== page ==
The effect of this creation of sceneries is dual and it seems contradictory. The poem refuses to create a coherent realistic setting. There is no landscape that could possibly fit its description. At the same time the text manages to build its own reality, one that is by various hints identified as a mental one: ‘Unreal city’, the ‘mixing’ of ‘memory and desire’. The elements of the psychological landscape furthermore have also symbolic value. As indicated by the sequence featuring Madame Sosostris, there is an underlying significance to all settings.
Her cards show for the first time the Phoenician sailor who reappears in ‘Death by Water’. The ‘Lady of the Rocks’ called ‘Belladonna’ is related to the ambiguous descriptions of women as desirable but also potentially threatening. Her name literally means ‘beautiful woman’, but also a poisonous plant. The people walking round in a ring correspond to the anonymous masses flowing though London as well as to all characters in the poem engaged in repetitive activities without clear goals. The most drastic of them are the typist and the young man engaged in love-making.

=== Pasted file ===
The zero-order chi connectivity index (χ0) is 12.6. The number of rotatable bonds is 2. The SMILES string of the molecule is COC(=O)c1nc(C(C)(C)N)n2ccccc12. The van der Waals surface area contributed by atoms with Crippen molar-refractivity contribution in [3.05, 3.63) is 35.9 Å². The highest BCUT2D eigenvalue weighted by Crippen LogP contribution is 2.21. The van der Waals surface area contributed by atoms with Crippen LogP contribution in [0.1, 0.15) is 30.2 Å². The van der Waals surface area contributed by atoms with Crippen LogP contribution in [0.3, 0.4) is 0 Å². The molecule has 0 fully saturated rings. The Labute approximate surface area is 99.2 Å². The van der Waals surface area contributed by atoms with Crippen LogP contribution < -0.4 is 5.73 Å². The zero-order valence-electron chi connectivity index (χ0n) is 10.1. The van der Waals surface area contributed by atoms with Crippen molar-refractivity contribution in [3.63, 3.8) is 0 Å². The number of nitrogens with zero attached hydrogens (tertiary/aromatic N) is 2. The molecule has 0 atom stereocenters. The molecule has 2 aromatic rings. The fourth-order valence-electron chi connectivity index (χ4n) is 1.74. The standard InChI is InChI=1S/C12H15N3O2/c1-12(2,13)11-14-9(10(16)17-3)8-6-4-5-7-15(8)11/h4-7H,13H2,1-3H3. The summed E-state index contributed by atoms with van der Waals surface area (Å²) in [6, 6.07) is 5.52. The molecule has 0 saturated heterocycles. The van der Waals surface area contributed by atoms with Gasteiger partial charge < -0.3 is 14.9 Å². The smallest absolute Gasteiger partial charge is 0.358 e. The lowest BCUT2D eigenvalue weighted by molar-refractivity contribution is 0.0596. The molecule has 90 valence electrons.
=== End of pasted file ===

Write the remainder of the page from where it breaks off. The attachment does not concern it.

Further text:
The landscape metonymies of the poem are interrelated in this way and form a symbolic landscape peculiar to the poem itself. They also create a mental landscape of the text which can be related to the modern mind. The metonymies of the poem’s settings also establish connections with the characters who inhabit them, and these connections in turn create new structures of meaning with potential symbolic value. The fragmentation caused by the excessive use of metonymy leads to a complex semantic network. The same can be observed when we analyse of the characters of the poem.